Paul Andrews

The Making of 'Evil Dead II' or The Gore the Merrier is a short 30 odd minute documentary that was produced by Anchor Bay for their DVD release. The documentary almost entirely focuses on the special make-up effects, it features retrospective interviews with effects team Robert Kurtzman, Howard Berger & Gregory Nicotero who filmed all the camcorder behind-the-scenes footage featured. As you would expect they discuss the effects in a fairly obvious way in the sense of 'we moulded a fake head for that bit' or 'he had a full latex body suit on' sort of thing. What really makes this documentary invaluable for Evil Dead II (1987) fans is the candid on set footage shot by Nicotero, everyone seems very natural & like their having lots of fun. Sam Raimi, Bruce Campbell & various other cast & crew members are present in this raw footage but don't appear as interviewees which is a little disappointing as the documentary is very one dimensional & you wish other areas were discussed, nothings perfect I suppose. There are a few brief camcorder shots of scenes that didn't make it into the final cut of the film including the chopped up body of Ed (Richard Domeier) & the puppet with half of his head sliced off along with a scene where the possessed Ash eats a squirrel & one where the possessed head of Linda (Denise Bixler) in the vice vomits green slime over Ash. They talk about some of the effects & scenes that didn't go as planned. The documentary finishes of with a spoof of Re-Animator (1985) called Evil Dead Baby filmed by the effects crew in their spare time, probably. For what it is this is a great insight into the effects of Evil Dead II but I felt it was far too shallow & I would have liked to have seen a bit more participation from other members of the crew. This is essential for Evil Dead II fans but even they may be a little disappointed by how limited it actually is. Having said that it's still definitely worth watching especially since it's a free extra on a DVD.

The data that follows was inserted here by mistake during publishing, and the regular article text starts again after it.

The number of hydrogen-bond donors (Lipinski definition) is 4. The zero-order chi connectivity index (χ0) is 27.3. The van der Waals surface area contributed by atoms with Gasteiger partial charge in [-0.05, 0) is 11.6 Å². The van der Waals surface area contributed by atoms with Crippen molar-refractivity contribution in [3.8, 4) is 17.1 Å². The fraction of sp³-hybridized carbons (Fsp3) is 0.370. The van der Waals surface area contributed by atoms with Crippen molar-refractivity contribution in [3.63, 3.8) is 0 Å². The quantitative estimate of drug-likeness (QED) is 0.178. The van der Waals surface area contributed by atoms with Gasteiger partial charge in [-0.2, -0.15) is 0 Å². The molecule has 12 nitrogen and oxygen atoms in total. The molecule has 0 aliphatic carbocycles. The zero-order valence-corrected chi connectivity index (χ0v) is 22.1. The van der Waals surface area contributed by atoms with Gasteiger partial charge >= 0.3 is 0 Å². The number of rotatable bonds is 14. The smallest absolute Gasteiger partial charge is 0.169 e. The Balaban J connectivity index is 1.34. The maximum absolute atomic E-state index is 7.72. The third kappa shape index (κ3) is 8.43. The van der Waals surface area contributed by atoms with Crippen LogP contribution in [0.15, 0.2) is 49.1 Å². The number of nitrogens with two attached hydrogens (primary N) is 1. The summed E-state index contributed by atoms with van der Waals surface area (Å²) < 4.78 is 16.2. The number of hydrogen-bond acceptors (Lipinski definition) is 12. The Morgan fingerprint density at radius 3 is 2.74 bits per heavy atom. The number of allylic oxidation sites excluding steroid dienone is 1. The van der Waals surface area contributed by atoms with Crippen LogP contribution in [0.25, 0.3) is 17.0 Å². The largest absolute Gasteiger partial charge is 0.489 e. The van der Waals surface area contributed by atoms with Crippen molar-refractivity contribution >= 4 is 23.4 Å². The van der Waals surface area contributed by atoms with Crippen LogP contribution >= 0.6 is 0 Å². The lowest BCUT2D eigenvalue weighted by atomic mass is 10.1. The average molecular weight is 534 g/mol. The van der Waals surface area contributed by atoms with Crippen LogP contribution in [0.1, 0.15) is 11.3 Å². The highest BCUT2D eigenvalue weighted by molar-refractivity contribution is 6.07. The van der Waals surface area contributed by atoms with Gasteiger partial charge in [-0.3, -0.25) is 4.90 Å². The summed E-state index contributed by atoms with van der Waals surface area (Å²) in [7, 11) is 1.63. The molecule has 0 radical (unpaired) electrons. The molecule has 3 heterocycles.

Seeing the KNB guys (before there even WAS a KNB) and the 'Detroit Mafia' (Sam Raimi, Bruce Campbell, Rob Tapert, etc) hamming it up and having a blast making one of the greatest movies of all time is just too great to miss! Highly, highly, highly recommend this DVD. You also get one of the greatest commentaries of all time on it with Raimi, Campbell, Nicotero and Spiegel. Altogether a great package!

Christopher Smith

If you are a big of the EVIL DEAD trilogy like I am then you will enjoy this amazing "making of" documentary that reveals just about everything you've ever wanted to know about the EVIL DEAD trilogy. It features almost everyone who was involved with the EVIL DEAD trilogy and is something that is worth more than a couple viewings.